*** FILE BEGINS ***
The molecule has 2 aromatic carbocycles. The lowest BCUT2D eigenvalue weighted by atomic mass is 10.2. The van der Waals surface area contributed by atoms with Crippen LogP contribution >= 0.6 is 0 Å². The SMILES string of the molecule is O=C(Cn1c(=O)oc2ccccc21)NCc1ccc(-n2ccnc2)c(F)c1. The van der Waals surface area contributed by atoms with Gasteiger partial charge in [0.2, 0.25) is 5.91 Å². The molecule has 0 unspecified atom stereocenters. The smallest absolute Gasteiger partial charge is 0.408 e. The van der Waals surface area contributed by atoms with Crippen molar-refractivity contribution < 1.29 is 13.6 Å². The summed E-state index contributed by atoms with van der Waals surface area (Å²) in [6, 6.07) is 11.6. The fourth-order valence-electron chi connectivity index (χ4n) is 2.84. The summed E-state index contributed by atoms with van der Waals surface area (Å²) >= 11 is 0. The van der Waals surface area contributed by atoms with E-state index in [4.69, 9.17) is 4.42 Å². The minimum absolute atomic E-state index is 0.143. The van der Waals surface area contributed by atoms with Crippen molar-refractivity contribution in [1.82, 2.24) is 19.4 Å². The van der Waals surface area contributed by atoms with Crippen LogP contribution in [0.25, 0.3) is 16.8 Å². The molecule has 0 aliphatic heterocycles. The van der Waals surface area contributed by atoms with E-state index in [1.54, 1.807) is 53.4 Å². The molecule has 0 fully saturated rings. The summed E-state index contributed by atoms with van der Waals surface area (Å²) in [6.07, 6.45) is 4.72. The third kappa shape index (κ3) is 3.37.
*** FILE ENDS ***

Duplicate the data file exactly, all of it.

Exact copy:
The molecule has 2 aromatic carbocycles. The lowest BCUT2D eigenvalue weighted by atomic mass is 10.2. The van der Waals surface area contributed by atoms with Crippen LogP contribution >= 0.6 is 0 Å². The SMILES string of the molecule is O=C(Cn1c(=O)oc2ccccc21)NCc1ccc(-n2ccnc2)c(F)c1. The van der Waals surface area contributed by atoms with Gasteiger partial charge in [0.2, 0.25) is 5.91 Å². The molecule has 0 unspecified atom stereocenters. The smallest absolute Gasteiger partial charge is 0.408 e. The van der Waals surface area contributed by atoms with Crippen molar-refractivity contribution < 1.29 is 13.6 Å². The summed E-state index contributed by atoms with van der Waals surface area (Å²) in [6, 6.07) is 11.6. The fourth-order valence-electron chi connectivity index (χ4n) is 2.84. The summed E-state index contributed by atoms with van der Waals surface area (Å²) >= 11 is 0. The van der Waals surface area contributed by atoms with E-state index in [4.69, 9.17) is 4.42 Å². The minimum absolute atomic E-state index is 0.143. The van der Waals surface area contributed by atoms with Crippen molar-refractivity contribution in [1.82, 2.24) is 19.4 Å². The van der Waals surface area contributed by atoms with Crippen LogP contribution in [0.25, 0.3) is 16.8 Å². The molecule has 0 aliphatic heterocycles. The van der Waals surface area contributed by atoms with E-state index in [1.54, 1.807) is 53.4 Å². The molecule has 0 fully saturated rings. The summed E-state index contributed by atoms with van der Waals surface area (Å²) in [6.07, 6.45) is 4.72. The third kappa shape index (κ3) is 3.37.